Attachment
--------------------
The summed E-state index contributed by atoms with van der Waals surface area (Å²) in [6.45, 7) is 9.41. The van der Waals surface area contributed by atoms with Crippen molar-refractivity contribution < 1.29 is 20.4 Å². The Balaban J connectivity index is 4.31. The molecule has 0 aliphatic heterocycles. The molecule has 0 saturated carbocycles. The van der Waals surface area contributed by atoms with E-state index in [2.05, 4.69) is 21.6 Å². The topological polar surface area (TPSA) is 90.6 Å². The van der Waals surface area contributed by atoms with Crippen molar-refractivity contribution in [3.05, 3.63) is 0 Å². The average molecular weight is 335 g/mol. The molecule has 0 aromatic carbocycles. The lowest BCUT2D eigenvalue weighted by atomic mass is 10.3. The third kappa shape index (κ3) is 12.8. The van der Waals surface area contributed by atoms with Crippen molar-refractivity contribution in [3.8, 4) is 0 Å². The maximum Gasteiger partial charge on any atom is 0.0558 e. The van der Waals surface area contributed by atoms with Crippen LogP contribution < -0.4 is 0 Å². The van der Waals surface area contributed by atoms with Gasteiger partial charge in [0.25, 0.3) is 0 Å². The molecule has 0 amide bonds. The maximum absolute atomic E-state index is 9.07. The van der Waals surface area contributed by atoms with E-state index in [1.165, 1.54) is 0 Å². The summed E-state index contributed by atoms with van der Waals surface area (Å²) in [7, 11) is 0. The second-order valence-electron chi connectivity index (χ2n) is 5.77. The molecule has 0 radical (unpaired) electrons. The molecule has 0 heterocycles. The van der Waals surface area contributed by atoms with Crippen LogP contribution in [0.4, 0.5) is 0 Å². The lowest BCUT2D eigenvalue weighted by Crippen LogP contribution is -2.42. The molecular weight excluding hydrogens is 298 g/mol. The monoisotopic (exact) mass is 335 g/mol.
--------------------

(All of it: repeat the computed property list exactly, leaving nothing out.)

The summed E-state index contributed by atoms with van der Waals surface area (Å²) in [6.45, 7) is 9.41. The van der Waals surface area contributed by atoms with Crippen molar-refractivity contribution < 1.29 is 20.4 Å². The Balaban J connectivity index is 4.31. The molecule has 0 aliphatic heterocycles. The molecule has 0 saturated carbocycles. The van der Waals surface area contributed by atoms with E-state index in [2.05, 4.69) is 21.6 Å². The topological polar surface area (TPSA) is 90.6 Å². The van der Waals surface area contributed by atoms with Crippen molar-refractivity contribution in [3.05, 3.63) is 0 Å². The average molecular weight is 335 g/mol. The molecule has 0 aromatic carbocycles. The lowest BCUT2D eigenvalue weighted by atomic mass is 10.3. The third kappa shape index (κ3) is 12.8. The van der Waals surface area contributed by atoms with Crippen molar-refractivity contribution in [3.8, 4) is 0 Å². The maximum Gasteiger partial charge on any atom is 0.0558 e. The van der Waals surface area contributed by atoms with Crippen LogP contribution < -0.4 is 0 Å². The van der Waals surface area contributed by atoms with Gasteiger partial charge in [0.25, 0.3) is 0 Å². The molecule has 0 amide bonds. The maximum absolute atomic E-state index is 9.07. The van der Waals surface area contributed by atoms with E-state index in [1.165, 1.54) is 0 Å². The summed E-state index contributed by atoms with van der Waals surface area (Å²) in [7, 11) is 0. The second-order valence-electron chi connectivity index (χ2n) is 5.77. The molecule has 0 radical (unpaired) electrons. The molecule has 0 heterocycles. The van der Waals surface area contributed by atoms with Crippen LogP contribution in [0.4, 0.5) is 0 Å². The lowest BCUT2D eigenvalue weighted by Crippen LogP contribution is -2.42. The molecular weight excluding hydrogens is 298 g/mol. The monoisotopic (exact) mass is 335 g/mol.